The now-indie Aussie sets out to expand her bop-queen horizons
By Chris Azzopardi
Jessica Newham, better known as Betty Who, is in a constant state of gay. A Pride festival one day, a stroll through Berlin with four gay friends another. Naturally, their afternoon walk is unfolding when as she rings me to talk about – what else? – gay things.
In October, more gay: she’ll perform during the All Things Go 2018 Fall Classic festival in Washington D.C., uniting the 26-year-old Australia-born, Michigan-bred pop fixture with the LGBTQ community’s other best kept secret, Carly Rae Jepsen. “Probably the gayest night of anybody’s life,” Betty says. “There are posters all over D.C. right now that say ‘Make America Slay Again,’ and it has Betty Who and Carly Rae Jepsen and a rainbow flag,” and what’s gayer than that?
OK, possibly the year 2013, when Betty’s breakout bop “Somebody Loves You” soundtracked a viral same-sex proposal video in a Home Depot. Or her on-brand involvement in the second season of Netflix’s “Queer Eye”, singing the series’ theme song, “All Things,” and strutting a catwalk with the Fab Five in the accompanying video.
Just before the release of her new EP on AWAL Recordings, “Betty Pt. 1”, Betty talks about how she wouldn’t have a career without the LGBTQ community and why she left RCA Records (not because of Justin Timberlake, “exactly”).
What was it like to be in the presence of the Fab Five and Antoni’s crop top for the theme-song video?
Obviously, Antoni is, like, the most handsome and I got to watch him do (the video in) slo-mo with the hair dryer, so I was like, “This is a once in a lifetime opportunity. I am in the presence of this and I know that a million people would literally murder me to be where I am right now. I literally sang for President Obama and that was the coolest thing I’ve ever done, but I still feel more people are jealous of what’s happening to me right now.”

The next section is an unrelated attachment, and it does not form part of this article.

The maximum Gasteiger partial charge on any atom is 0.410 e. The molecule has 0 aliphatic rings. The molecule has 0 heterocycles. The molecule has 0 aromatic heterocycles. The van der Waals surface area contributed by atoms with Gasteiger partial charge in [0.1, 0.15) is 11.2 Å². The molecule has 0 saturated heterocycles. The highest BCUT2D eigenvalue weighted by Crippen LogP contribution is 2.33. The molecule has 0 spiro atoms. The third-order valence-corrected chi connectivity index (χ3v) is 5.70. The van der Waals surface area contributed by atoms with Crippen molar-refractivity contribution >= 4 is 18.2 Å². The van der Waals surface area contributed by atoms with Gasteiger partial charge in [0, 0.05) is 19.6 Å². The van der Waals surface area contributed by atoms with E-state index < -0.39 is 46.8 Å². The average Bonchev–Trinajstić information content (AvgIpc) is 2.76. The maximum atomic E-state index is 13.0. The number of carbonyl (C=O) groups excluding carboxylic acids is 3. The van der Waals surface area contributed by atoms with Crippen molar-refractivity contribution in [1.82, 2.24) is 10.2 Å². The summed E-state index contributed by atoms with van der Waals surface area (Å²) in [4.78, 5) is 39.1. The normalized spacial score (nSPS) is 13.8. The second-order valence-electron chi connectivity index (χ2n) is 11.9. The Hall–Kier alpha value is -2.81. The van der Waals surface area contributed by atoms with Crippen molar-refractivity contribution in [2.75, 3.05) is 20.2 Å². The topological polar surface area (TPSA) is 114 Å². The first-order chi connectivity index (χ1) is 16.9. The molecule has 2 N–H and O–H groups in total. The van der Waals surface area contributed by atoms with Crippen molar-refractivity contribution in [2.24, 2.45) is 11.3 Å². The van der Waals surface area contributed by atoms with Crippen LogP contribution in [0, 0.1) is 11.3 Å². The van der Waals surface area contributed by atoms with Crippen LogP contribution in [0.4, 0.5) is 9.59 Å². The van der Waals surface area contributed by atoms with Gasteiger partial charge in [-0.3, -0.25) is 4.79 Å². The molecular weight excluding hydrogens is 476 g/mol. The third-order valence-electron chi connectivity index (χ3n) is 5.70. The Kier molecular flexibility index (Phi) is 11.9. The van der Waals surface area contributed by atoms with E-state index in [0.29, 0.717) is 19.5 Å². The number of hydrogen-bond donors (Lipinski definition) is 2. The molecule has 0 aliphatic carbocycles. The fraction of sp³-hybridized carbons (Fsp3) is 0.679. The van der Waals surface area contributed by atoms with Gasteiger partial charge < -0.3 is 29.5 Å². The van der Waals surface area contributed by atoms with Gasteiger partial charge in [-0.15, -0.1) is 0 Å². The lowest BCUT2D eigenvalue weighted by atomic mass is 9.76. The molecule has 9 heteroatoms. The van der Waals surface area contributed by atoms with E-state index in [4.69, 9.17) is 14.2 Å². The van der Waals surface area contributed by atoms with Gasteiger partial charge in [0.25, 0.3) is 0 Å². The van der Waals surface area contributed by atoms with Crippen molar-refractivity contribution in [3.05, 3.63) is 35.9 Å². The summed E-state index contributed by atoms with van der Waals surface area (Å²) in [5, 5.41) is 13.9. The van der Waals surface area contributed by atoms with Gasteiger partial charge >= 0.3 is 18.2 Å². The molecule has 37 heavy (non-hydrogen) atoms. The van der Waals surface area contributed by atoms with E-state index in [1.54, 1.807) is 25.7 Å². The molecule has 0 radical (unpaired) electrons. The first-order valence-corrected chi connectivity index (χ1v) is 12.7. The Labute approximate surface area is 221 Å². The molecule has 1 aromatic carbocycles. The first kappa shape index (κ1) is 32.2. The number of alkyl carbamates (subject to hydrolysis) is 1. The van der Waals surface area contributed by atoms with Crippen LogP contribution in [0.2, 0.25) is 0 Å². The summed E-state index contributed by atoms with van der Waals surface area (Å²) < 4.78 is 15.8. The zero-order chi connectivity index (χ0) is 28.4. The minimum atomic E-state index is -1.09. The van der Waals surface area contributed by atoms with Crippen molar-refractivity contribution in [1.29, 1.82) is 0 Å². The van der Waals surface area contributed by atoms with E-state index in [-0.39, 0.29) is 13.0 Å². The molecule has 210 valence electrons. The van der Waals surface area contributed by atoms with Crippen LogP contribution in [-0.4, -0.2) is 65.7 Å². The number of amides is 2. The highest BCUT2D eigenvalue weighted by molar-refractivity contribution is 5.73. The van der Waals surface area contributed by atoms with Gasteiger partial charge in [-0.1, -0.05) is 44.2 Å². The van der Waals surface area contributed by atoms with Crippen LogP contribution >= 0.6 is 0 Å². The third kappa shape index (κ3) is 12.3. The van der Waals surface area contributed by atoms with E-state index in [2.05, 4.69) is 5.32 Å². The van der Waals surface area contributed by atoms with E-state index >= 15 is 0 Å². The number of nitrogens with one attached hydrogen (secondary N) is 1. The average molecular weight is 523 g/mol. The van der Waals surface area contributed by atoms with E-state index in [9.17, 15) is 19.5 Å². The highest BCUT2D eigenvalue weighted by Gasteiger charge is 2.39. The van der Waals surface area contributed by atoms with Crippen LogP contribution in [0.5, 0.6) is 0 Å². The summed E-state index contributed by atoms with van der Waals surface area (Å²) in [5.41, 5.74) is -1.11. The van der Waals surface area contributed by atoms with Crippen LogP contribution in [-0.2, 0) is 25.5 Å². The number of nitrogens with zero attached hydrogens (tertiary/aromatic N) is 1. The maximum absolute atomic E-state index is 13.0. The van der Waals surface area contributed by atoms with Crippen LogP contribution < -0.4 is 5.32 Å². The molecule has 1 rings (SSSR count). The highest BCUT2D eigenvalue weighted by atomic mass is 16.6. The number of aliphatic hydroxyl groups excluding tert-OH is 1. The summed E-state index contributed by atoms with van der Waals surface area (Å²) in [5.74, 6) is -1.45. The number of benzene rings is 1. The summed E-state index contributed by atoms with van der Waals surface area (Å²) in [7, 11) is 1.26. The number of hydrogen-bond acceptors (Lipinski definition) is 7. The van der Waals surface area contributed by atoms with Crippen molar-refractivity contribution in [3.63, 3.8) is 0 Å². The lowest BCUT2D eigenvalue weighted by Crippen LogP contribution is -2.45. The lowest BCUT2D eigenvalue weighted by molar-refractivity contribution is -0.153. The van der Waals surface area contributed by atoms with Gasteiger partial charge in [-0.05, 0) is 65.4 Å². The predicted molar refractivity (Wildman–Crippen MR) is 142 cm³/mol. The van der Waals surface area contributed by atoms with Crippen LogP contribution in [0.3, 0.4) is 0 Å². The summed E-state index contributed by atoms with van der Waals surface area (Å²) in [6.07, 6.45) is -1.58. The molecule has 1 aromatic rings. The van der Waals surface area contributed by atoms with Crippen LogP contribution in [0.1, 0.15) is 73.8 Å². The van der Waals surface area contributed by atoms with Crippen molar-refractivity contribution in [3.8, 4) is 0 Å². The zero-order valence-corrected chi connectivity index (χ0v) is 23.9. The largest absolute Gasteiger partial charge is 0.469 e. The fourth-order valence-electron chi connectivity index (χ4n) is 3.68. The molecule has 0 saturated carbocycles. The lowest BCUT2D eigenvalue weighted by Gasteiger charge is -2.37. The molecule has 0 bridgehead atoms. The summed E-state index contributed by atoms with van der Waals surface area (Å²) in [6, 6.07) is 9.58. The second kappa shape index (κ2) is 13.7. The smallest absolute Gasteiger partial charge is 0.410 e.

Did you tap into any of the guys’ expertise?
Honestly, I’m so obsessed with Tan (France) and his vibe and his styling choices. I really love what he does for all the boys. But on the shoot he was wearing this white corset that the stylist had actually culled for me and he went into the wardrobe department and he was like, “Wait, I want that.” And he stole my corset. So, it’s obvious to me that we have similar style, if you’re wearing my clothes.
Was becoming the gay queen that you’ve become on your to-do list?
Oh my gosh, absolutely not. I’m so happy to be! It’s such an honor. But no, it was not intentional by any means. I still am so shocked by it all the time. I do kind of feel sheltered and protected by them; I feel quite like they’re an overprotective dad, that’s how the gay community has been with me. And I truly do believe that I would not have a career had it not been for my LGBTQ fans. They’re my people. I feel like my tribe has always been filled with LGBTQ people in my life, separate from my career. So my career, to sort of take shape the way that it has, feels like it’s really kind of aligned with who I am as a person.
It’s just a big extension of your personal life.
Totally. Which is what you want it to be when you’re an artist. I meet fans all the time and I’m like, “Oh my god, we could be friends!”
Are you happy where you’re at, success-wise?
I hope that nobody ever is, because I want so much. I’m very forward-thinking, and I think that can be a good thing and a bad thing because you sort of sometimes get swept up in where you want to go and don’t get to really appreciate where you are. In the last six to eight months, my journey has shifted course a little bit and I feel like I’m in a really great place emotionally and mentally around my career for the first time in a long time. Now, I feel really at ease in the place that I am.
What was making you feel uneasy?